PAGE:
Annual Bibliography of the History of the Printed Book and Libraries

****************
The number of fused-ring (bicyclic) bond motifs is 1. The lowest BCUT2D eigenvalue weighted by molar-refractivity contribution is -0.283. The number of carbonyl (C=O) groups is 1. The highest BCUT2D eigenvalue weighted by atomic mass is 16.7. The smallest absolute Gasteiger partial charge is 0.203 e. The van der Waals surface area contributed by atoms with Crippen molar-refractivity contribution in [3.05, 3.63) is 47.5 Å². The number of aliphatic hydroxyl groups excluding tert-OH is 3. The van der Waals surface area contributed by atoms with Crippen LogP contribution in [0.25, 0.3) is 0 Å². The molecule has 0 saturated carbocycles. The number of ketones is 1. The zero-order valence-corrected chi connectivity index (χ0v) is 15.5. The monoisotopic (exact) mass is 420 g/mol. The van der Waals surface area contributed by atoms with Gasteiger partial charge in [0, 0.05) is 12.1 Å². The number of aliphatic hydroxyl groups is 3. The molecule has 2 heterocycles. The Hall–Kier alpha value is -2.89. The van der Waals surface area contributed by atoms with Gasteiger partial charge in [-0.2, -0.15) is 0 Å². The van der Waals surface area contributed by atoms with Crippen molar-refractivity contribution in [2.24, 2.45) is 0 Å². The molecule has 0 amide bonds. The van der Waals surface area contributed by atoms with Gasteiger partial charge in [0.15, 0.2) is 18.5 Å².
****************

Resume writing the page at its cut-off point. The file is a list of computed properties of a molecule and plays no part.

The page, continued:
environment, involved in its production, distribution, conservation, and description. Of course, the ideal of a complete coverage is nearly impossible to attain. However, it is the policy of this publication to include missing items as much as possible in the forthcoming volumes. The same applies to countries newly added to the bibliography. Excluded are books and articles on modern technical processes. The history of techniques not primarily connected with book production is only admitted if the publication in question has a bearing on the history of the book, e.g. engraving is only admitted in its book-illustration context. Only items of a scholarly nature are recorded. Of course, there may be good reasons for including a minor paper on a less well-known person or item; however, the Members of the Editorial Board are requested to avoid reporting a mass of ephemeral and popular literature on the great names of the profession, which adds nothing to our knowledge of the subject. Moreover the subject is limited in time. The terminus a quo is the date of birth of the printed book (Korea, Gutenberg), in the first half of the fif teenth century. Studies on manuscripts, papermaking, bookbinding, etc., prior to that date are not reported. They remain the subject for other bibliographies, such as the Bulletin codicologique, published in Scriptorium. An exception is made in favour of early blockprinting in the Far East and of palaeographical material of importance for the history of type design.